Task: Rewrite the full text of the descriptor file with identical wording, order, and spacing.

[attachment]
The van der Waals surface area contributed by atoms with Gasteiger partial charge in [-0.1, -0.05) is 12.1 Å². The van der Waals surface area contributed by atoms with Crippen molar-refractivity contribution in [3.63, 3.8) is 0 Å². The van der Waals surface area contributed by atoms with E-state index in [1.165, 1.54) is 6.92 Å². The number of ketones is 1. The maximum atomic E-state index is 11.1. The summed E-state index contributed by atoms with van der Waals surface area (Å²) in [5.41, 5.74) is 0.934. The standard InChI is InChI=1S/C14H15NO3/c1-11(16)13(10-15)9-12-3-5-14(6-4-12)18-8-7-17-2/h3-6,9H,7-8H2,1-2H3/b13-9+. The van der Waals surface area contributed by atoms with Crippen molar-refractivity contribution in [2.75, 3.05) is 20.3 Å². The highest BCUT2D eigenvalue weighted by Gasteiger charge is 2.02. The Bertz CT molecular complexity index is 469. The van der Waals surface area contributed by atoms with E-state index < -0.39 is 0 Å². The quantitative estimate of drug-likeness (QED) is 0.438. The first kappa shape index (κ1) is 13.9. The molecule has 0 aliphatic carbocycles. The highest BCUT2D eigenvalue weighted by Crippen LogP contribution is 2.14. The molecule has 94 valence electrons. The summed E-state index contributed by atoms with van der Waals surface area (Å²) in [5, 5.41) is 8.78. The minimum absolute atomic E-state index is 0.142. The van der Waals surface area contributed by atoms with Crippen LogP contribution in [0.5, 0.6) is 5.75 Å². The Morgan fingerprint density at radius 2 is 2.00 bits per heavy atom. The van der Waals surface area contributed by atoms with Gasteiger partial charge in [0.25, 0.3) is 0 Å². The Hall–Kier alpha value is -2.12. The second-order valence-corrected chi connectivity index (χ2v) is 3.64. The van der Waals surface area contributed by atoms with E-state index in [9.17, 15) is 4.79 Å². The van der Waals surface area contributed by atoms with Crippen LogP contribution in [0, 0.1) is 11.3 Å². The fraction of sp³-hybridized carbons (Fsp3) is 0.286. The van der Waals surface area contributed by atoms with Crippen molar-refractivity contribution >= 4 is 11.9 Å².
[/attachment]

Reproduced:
The van der Waals surface area contributed by atoms with Gasteiger partial charge in [-0.1, -0.05) is 12.1 Å². The van der Waals surface area contributed by atoms with Crippen molar-refractivity contribution in [3.63, 3.8) is 0 Å². The van der Waals surface area contributed by atoms with E-state index in [1.165, 1.54) is 6.92 Å². The number of ketones is 1. The maximum atomic E-state index is 11.1. The summed E-state index contributed by atoms with van der Waals surface area (Å²) in [5.41, 5.74) is 0.934. The standard InChI is InChI=1S/C14H15NO3/c1-11(16)13(10-15)9-12-3-5-14(6-4-12)18-8-7-17-2/h3-6,9H,7-8H2,1-2H3/b13-9+. The van der Waals surface area contributed by atoms with Crippen molar-refractivity contribution in [2.75, 3.05) is 20.3 Å². The highest BCUT2D eigenvalue weighted by Gasteiger charge is 2.02. The Bertz CT molecular complexity index is 469. The van der Waals surface area contributed by atoms with E-state index < -0.39 is 0 Å². The quantitative estimate of drug-likeness (QED) is 0.438. The first kappa shape index (κ1) is 13.9. The molecule has 0 aliphatic carbocycles. The highest BCUT2D eigenvalue weighted by Crippen LogP contribution is 2.14. The molecule has 94 valence electrons. The summed E-state index contributed by atoms with van der Waals surface area (Å²) in [5, 5.41) is 8.78. The minimum absolute atomic E-state index is 0.142. The van der Waals surface area contributed by atoms with Crippen LogP contribution in [0.5, 0.6) is 5.75 Å². The Morgan fingerprint density at radius 2 is 2.00 bits per heavy atom. The van der Waals surface area contributed by atoms with Gasteiger partial charge in [0.25, 0.3) is 0 Å². The Hall–Kier alpha value is -2.12. The second-order valence-corrected chi connectivity index (χ2v) is 3.64. The van der Waals surface area contributed by atoms with E-state index in [9.17, 15) is 4.79 Å². The van der Waals surface area contributed by atoms with Crippen LogP contribution in [0, 0.1) is 11.3 Å². The fraction of sp³-hybridized carbons (Fsp3) is 0.286. The van der Waals surface area contributed by atoms with Crippen molar-refractivity contribution >= 4 is 11.9 Å².